String of Hate Letters Popping Up

A message of hate is being spread from Milford doorsteps to the Cincinnati riverfront.

Flyers from a group called "National Alliance" showed up seemingly randomly at the front door of some Milford homes. The group called for "white people" to come together. Police chief, Mark Machan says the group has Neo-Nazi ties, but because it did not threaten a specific person or people, the group has every right to recruit new members. "By seeking membership, it would be no different than if Rotary or anybody else goes out and asks for people to join their organization," Machan says.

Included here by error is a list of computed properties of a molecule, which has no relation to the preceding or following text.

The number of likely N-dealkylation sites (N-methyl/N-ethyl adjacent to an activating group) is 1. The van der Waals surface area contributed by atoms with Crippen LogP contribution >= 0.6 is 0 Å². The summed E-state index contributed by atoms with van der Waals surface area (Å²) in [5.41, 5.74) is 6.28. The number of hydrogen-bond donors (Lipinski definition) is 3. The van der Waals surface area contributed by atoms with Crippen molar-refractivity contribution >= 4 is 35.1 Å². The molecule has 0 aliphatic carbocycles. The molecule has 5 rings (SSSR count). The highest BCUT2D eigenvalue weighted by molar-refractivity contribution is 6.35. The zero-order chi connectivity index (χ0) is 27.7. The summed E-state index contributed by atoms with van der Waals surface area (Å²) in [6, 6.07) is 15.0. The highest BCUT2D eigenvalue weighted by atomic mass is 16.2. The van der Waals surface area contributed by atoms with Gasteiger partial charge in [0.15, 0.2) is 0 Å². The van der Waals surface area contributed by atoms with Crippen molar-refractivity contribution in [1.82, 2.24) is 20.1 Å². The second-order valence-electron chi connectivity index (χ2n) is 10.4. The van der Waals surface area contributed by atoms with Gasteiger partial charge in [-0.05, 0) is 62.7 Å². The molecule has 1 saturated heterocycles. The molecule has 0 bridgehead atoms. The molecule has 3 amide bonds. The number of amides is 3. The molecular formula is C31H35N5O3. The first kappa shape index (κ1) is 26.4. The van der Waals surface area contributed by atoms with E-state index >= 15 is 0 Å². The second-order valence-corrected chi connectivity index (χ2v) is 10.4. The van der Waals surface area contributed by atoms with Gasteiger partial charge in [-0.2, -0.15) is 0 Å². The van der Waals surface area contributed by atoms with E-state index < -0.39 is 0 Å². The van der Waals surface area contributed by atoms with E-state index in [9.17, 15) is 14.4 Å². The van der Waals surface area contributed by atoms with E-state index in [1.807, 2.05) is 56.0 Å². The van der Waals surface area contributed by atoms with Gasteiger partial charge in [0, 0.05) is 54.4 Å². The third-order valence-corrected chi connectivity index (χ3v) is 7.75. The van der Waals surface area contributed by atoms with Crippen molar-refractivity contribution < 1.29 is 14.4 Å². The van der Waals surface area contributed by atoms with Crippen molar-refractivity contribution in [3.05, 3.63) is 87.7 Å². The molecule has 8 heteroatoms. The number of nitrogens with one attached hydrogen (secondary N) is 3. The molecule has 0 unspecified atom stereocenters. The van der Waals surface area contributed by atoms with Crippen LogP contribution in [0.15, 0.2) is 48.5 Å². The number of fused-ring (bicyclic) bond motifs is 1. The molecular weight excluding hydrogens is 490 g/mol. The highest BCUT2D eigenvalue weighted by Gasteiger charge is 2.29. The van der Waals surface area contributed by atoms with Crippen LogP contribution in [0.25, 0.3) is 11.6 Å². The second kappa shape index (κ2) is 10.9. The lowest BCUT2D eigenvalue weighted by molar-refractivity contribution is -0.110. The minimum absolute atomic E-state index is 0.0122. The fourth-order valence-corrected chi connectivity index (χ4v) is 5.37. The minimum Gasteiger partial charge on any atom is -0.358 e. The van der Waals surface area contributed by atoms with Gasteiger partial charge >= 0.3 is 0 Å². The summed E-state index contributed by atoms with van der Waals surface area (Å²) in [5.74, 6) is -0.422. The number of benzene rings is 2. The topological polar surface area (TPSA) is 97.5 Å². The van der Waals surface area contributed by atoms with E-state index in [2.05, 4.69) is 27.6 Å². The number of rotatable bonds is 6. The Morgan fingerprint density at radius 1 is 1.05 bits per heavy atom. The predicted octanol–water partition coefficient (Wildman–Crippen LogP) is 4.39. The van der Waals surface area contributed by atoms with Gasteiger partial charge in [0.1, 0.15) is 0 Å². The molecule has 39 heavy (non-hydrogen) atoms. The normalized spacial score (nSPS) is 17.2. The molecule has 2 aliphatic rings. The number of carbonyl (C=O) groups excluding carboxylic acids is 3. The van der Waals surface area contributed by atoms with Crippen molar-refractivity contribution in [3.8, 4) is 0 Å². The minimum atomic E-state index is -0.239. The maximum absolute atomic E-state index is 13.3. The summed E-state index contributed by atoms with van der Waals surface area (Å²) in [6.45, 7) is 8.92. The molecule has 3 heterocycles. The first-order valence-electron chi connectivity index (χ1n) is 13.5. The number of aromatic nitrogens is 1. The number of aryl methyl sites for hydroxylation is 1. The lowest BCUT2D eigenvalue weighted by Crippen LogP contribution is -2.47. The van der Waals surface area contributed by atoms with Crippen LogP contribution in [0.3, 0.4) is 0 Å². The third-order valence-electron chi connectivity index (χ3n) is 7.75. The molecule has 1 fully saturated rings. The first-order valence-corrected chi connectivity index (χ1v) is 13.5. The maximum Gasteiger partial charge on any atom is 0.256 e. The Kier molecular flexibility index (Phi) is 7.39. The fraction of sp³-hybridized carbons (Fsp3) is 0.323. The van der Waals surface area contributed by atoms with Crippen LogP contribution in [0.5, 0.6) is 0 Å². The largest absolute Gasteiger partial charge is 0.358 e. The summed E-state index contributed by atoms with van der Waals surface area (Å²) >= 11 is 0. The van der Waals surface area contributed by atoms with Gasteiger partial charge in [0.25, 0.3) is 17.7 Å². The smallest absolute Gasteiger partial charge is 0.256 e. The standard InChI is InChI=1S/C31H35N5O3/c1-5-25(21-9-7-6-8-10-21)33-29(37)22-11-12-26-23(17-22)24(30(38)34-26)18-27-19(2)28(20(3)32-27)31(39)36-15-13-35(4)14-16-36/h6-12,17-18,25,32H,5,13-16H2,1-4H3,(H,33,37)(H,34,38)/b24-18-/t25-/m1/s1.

At the same time, along the riverfront in Cincinnati near Paul Brown Stadium and Great American Ballpark, copies of a KKK news letter littered the sidewalk. Inside it says the KKK opposes race mixing and homosexuality, but again, does not mention specific names and was not targeted to any one person.

But the head of the Cincinnati chapter of the NAACP says the newsletter alone is a threat. "Although they don't mention names in their literature," Edith Thrower says, "although it doesn't threaten anyone, those symbols are symbols of terror to African Americans across this country."

Even though the current literature isn't breaking any laws, police say it will continue to monitor the activities of these groups and will be there as soon as they do something wrong. "We want to monitor it to make sure there are no acts of violence," Machan says, "nothing perpetrated against any race in our community, because obviously we don't stand for this kind of behavior going on in this city."